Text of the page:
When it comes to optics, most experts tell hunters to buy the best glass one can afford, which is valid counsel. But everyone’s definition of affordable is not the same. Many of us struggle to find a riflescope that performs reliably at a price that doesn’t require a home equity loan.
When Redfield closed its doors in 1998 after nearly 90 years in business, American hunters and shooters lost an iconic brand known for high quality and reasonable prices. I would venture to say that many readers took their first deer through the lenses of an old Redfield riflescope. Fortunately, Leupold & Stevens breathed new life into Redfield when it purchased the rights to the name in 2008.
The Redfield Revenge line is a collection of affordable, imported riflescopes suitable for a variety of tasks. With a suggested retail price range of $139-$269, the line is designed to fit an important niche in the market: serviceable quality balanced with reasonable price. Revenge models range from a 2x-7x-34mm ideal for lightweight or youth rifles to the 6x-8x-44mm designed for long-range/varmint use. America’s favorite 3x-9x-42mm fits in between. Matte- and silver-finished scopes are available with standard 4-Plex as well as Accu-Ranger ballistic reticles.
The 3x-9x-42mm I tested features fully multi-coated lenses that maximize light transmission and minimize distortion. The two-piece aluminum body is filled with nitrogen to purge air from the scope and reduce internal fogging. I subjected the Revenge to both submersion and extreme temperature tests and no sign of fogging or leakage was encountered. The Revenge’s image quality and light transmission appeared to be as good or better than most scopes in its price range. According to Leupold, the Revenge transmits 91 percent of available light.
At twilight, I tested the Revenge alongside three scopes that were all set to the same magnification: a Leupold VX-II, Bausch & Lomb 3200 and Burris Compact. Only the Leupold offered a brighter and crisper image of the 50-yard test target.
Scopes are often the weak link in a rifle system. As good as today’s scopes are, they can and do break when subjected to enough abuse. I mounted the Revenge on a 5.5-pound Remington 700 Titanium in .270 Win. to test its mechanical integrity. I had no problem quickly sighting it in. The car-accident-like inertia generated by the fast recoil of featherweight mountain rifles is a great way to chew up the inside of a riflescope in a hurry, but this Redfield kept its zero. I shot half-MOA groups at 100 yards, so clearly the scope wasn’t causing any problems. After a few boxes of full-power ammunition, I “shot the box” at 25 yards to determine the accuracy of the Revenge’s quarter-MOA click adjustments. After adjusting the scope 5 inches in each direction and firing a shot after each adjustment, I determined that the scope tracks just fine. This model allows for 70 MOA (240 clicks) of adjustment for both elevation and windage, and the clicks are positive and repeatable. Once adjusted, the windage and elevation turrets can be referenced to “zero” by pulling up and turning them to the desired position. In this way, if you later dial your scope for windage or elevation, you can quickly find your original zero.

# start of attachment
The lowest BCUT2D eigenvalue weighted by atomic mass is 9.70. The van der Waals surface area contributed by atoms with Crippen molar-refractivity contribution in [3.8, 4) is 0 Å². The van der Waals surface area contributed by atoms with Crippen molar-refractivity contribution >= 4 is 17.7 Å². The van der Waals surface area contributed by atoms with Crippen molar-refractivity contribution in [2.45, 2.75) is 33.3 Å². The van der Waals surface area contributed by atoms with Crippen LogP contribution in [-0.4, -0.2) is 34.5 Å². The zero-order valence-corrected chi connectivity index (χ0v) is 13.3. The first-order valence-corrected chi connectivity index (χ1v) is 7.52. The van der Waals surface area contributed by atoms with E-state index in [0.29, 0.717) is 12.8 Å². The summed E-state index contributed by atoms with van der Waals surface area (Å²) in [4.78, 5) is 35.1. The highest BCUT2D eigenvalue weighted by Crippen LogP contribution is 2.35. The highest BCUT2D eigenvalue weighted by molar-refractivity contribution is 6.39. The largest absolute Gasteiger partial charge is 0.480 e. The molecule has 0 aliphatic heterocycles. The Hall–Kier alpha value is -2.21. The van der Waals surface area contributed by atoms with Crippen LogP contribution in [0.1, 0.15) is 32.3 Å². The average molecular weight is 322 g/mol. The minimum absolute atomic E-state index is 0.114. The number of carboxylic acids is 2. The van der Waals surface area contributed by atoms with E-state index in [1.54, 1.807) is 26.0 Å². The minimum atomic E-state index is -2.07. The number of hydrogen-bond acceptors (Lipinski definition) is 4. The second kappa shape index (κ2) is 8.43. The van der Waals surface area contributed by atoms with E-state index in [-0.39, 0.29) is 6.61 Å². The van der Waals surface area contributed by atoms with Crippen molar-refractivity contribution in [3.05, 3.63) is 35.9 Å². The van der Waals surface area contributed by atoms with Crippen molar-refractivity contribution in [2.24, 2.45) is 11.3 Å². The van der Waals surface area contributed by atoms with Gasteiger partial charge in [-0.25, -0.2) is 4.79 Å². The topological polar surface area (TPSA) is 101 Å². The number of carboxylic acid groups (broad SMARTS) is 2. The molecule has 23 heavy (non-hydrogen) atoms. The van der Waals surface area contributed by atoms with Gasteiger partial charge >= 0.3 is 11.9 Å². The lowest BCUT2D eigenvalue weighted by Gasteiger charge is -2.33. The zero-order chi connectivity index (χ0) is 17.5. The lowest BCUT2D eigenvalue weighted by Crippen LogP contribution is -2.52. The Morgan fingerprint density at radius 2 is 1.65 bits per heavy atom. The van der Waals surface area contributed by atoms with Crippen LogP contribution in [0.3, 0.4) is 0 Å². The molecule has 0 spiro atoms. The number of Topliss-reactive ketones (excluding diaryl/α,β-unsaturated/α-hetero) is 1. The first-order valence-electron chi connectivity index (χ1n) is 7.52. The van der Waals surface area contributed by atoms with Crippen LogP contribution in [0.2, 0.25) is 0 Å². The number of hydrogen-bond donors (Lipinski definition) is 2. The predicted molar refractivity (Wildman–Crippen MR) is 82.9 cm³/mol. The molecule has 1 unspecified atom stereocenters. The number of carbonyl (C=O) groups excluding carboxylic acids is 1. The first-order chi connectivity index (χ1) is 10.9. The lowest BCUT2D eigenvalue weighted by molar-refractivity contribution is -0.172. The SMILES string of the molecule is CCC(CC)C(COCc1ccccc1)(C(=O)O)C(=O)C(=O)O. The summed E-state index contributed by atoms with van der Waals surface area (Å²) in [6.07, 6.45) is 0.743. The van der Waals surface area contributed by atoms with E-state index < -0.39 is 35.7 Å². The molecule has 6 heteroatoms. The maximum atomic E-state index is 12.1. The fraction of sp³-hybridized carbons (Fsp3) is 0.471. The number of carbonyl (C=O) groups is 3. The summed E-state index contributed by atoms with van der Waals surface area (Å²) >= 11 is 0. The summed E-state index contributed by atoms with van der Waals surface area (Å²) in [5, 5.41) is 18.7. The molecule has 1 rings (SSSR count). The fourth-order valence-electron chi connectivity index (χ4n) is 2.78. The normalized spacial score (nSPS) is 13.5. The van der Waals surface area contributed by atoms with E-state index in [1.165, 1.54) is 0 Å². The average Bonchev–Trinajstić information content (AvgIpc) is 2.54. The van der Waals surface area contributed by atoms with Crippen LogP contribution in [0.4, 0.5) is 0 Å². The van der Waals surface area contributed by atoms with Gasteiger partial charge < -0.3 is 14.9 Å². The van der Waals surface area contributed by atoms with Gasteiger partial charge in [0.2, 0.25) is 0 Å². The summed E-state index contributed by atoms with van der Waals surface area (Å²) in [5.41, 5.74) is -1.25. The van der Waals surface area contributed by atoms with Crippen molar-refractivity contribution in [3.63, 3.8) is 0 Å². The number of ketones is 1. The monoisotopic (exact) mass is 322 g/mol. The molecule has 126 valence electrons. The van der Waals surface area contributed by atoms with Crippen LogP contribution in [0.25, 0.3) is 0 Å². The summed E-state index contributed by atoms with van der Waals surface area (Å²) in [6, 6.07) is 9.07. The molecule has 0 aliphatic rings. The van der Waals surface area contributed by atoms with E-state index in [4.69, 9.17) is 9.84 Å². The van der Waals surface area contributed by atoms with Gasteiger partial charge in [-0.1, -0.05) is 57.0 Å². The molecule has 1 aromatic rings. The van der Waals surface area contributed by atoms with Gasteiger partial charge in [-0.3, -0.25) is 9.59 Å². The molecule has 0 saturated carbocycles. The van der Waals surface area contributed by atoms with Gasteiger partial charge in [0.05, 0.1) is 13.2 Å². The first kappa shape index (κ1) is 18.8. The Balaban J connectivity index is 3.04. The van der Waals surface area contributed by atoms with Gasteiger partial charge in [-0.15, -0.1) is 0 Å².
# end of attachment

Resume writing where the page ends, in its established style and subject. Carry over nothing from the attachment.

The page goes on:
Eye relief is a critical factor for a riflescope. Once your forehead is kissed by aluminum during recoil, a flinch will be tough to shake. Though many scopes at this price point sacrifice in this area, the Revenge maintained its advertised 3.5 inches of eye relief throughout its 3x-8.6x (actual) power range. In case you get too close, the rear of the eyepiece is covered with a soft rubber ring to help cushion the blow. At 14 ounces and just more than 12 inches long, the Revenge is average when it comes to size and mass. I mounted the scope on both long- and short-action rifles using Talley lightweight rings and had plenty of mounting space available.
The most unique component of the Revenge series is the optional Accu-Ranger reticle. It serves two purposes beyond a traditional reticle: It can be used as both a rangefinder and a bullet-drop compensator. The rangefinding feature uses a bracketing system to determine the range to the target based on the assumption that an average deer measures 16 inches from the top of its back to its brisket, and an elk measures 25. The hunter turns the power-selector ring until the animal fits into the 16- or 25-inch bracket; then a floating horizontal crosshair at the top of the reticle indicates a distance from 200 to 600 yards based on the amount of magnification necessary to “bracket” the deer or elk. Once the range is determined, the scope’s magnification is turned to 9x where the Accu-Ranger reticle can be used as a bullet-drop compensator with aiming points corresponding to estimated points of impact at 200, 300, 400, 500 and 600 yards. Because the reticle is made using average velocities, bullet weights, environmental conditions and ballistic coefficients, it is not perfect for every load or cartridge—but it’s a good starting place. For maximum precision at ranges past 300 yards, I recommend testing your particular load on the practice range before attempting to use this or any reticle for holdover on live game. Accu-Ranger reticles specifically designed for the velocities of crossbows, muzzleloaders and varmint rifles also are available on some models.
The Revenge is not a premium-priced riflescope, so don’t expect premium performance, but it’s a lot of glass for $179. Though made in the Philippines rather than Oregon or Austria, the Redfield Revenge is a quality riflescope capable of suiting the needs of most hunters. Clear optics, repeatable adjustments, a useful reticle option and a free, no hassle lifetime warranty are reasons to give it a look.